Ruud Retains Geneva Open Title

Casper Ruud (photo: Jean-Luc Auboeuf/Gonet Geneva Open)

GENEVA/WASHINGTON, May 21, 2022 (by Michael Dickens)

Casper Ruud came into Saturday’s Gonet Geneva Open final in southwestern Switzerland having won five of the past six ATP 250 clay-court events he had played in and seeking his eighth ATP Tour title overall. It’s from this place of familiarity that the popular, 23-year-old Norwegian found himself on the eve of the start of Roland Garros, playing for another title on clay.

The World No. 8 from Oslo faced Portugal’s João Sousa, a 33-year-old Tour veteran once ranked as high as 28th but now settled in comfortably at No. 79. While Sousa had enjoyed past success in Geneva, reaching the 2015 final, Ruud was looking to be the first since Stan Wawrinka to win back-to-back titles in Switzerland’s second-largest city.

Ruud would get the job done but it wouldn’t come easy.

Walking out to the theme music from the popular Rocky film series, Ruud controlled the title match in the beginning and at the conclusion of the three-hour and one-minute drama. He won 7-6 (3), 4-6, 7-6 (1) in front of a near-capacity crowd of 4,000 at Tennis Club de Genève Eaux-Vives, which included 1989 champion Marc Rosset.

From early on, Ruud opened up the court with his forehand and broke Sousa in the Portuguese’s second service game. It would be one of two breaks of his serve on the sunny, warm afternoon. It was in contrast to Ruud’s ability to save break point after break point – seven in all during the match – putting on an escape act that might have made even Houdini proud. He was seeing the court well from all angles. Although Ruud was forced to win the opening set via a 7-3 tie-break, he proved to be a difficult opponent for Sousa to shake off.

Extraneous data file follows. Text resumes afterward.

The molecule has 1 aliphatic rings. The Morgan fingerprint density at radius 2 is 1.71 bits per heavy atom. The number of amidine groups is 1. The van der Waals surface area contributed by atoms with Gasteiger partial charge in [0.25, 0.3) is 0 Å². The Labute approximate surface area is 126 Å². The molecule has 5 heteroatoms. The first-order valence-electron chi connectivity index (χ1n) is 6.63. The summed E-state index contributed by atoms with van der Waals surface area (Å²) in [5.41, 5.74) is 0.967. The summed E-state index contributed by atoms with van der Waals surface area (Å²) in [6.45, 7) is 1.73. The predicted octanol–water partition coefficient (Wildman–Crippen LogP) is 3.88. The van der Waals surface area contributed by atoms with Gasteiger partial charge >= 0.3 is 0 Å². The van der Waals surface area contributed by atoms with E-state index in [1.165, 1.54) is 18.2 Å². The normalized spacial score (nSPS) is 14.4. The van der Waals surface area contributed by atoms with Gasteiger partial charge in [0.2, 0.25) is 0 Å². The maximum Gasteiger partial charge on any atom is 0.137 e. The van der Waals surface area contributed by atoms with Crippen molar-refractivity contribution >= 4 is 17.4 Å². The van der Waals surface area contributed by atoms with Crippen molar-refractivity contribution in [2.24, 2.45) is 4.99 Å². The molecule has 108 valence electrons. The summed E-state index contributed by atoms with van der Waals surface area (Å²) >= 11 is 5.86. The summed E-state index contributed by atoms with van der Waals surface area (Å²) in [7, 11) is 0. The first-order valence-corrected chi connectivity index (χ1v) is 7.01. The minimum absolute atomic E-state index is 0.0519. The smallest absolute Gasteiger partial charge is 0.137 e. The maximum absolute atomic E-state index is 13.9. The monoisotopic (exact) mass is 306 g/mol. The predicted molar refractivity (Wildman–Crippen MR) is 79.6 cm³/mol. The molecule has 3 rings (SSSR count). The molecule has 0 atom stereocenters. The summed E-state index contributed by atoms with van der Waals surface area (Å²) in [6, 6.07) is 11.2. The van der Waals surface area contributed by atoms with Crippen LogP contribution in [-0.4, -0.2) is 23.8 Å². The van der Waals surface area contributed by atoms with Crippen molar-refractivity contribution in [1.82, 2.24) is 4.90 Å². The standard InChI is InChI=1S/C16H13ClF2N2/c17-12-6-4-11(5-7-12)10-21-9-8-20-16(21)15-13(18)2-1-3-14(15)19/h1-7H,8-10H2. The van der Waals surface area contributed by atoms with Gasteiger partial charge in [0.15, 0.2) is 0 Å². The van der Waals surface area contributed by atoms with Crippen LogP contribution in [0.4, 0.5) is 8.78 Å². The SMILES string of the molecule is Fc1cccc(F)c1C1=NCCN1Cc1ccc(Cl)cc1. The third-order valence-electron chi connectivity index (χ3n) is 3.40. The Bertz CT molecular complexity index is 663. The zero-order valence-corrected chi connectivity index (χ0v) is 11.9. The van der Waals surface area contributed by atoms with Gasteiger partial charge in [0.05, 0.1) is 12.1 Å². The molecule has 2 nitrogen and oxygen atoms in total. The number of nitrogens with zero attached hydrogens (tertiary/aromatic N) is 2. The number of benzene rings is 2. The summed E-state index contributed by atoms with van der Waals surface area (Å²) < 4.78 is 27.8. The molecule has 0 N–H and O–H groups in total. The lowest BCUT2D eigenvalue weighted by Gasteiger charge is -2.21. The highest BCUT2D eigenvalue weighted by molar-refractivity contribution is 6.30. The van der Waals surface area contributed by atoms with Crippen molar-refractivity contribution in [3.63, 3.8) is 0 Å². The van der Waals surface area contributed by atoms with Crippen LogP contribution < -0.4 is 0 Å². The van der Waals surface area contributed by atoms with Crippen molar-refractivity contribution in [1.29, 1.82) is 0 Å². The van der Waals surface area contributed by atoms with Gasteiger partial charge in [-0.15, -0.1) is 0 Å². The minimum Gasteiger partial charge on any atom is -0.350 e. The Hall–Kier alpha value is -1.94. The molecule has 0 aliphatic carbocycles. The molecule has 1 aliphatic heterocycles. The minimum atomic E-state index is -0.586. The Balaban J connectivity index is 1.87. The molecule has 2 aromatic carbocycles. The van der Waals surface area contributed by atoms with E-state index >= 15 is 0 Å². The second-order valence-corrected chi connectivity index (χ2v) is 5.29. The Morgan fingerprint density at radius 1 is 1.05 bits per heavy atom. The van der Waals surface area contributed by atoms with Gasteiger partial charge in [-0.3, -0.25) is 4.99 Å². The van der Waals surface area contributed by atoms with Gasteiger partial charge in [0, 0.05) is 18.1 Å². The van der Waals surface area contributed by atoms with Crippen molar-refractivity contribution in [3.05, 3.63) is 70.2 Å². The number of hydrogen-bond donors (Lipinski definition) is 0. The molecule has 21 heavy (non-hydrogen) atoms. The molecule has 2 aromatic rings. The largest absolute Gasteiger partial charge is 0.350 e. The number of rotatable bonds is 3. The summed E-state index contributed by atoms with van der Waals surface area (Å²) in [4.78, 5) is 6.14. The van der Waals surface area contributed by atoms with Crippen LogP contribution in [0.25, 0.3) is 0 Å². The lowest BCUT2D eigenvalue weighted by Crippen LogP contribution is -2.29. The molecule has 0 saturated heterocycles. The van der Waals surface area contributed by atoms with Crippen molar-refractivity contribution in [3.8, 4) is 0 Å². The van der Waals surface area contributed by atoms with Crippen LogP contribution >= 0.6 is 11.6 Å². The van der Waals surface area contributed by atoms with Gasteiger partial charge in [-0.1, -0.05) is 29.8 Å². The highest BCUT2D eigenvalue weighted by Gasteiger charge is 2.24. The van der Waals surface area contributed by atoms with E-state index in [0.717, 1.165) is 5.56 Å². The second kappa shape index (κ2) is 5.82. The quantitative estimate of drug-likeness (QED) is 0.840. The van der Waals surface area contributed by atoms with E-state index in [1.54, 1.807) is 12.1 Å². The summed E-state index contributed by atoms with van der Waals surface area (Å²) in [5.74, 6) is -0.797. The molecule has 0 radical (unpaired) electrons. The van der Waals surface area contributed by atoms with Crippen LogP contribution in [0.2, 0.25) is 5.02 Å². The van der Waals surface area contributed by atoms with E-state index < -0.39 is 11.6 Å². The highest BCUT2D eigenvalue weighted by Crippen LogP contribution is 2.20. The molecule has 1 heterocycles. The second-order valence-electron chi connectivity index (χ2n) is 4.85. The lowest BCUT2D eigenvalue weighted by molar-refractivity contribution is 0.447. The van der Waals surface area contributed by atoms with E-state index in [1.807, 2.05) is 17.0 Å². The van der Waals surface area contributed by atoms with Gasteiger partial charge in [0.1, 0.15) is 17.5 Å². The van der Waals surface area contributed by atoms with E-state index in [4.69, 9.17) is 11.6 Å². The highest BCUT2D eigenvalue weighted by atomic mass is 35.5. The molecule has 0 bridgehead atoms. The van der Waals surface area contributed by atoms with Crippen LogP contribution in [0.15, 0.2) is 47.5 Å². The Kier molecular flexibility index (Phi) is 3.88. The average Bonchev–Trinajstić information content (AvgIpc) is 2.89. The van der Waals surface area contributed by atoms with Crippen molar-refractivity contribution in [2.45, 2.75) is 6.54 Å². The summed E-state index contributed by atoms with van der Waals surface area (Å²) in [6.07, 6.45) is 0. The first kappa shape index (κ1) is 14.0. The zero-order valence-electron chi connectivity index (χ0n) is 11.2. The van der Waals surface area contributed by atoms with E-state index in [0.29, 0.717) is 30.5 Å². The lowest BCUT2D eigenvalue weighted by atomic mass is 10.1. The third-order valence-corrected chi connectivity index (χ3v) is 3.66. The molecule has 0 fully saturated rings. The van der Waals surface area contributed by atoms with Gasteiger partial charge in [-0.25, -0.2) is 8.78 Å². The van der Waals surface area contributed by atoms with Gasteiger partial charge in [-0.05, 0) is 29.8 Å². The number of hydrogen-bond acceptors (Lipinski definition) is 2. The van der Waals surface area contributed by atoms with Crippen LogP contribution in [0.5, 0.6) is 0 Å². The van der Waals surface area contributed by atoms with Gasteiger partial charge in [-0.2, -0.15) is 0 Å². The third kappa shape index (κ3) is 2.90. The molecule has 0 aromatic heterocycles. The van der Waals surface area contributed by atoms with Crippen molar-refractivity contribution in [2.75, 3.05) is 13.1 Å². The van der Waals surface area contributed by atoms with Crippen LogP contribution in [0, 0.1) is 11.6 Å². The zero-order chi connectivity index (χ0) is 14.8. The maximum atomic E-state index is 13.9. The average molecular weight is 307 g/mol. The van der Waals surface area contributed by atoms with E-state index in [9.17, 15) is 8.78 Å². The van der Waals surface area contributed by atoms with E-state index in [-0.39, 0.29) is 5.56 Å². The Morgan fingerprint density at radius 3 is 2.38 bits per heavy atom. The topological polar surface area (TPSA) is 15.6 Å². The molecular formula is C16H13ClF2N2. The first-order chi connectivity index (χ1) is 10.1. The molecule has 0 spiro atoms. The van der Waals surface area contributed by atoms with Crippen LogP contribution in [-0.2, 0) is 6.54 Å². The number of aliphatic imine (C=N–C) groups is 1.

Soon, things would change. While Sousa broke Ruud to go ahead in the fifth game of the second set and consolidated it for a 4-2 advantage, he had to work hard to keep the advantage from slipping away. Sousa saved a break point to hold for a 5-3 lead and it put him a game away from taking the match to a decider. Soon, Sousa leveled the title match at a set each by emphatically holding at love to win the 47-minute set 6-4.

In the final set, Sousa surged ahead by breaking Ruud in the fifth game for a 3-2 advantage as he continued to show great grit and determination. Following a couple of easy holds that pushed Sousa ahead 5-3, Ruud began his charge back. He held for 4-5 with a nifty backhand volley winner coming into the net, then broke Sousa, who was trying to serve out the title victory. Now, with the match leveled at 5-all, Ruud gutted out a service hold after earlier double-faulting on game point for a 6-5 lead.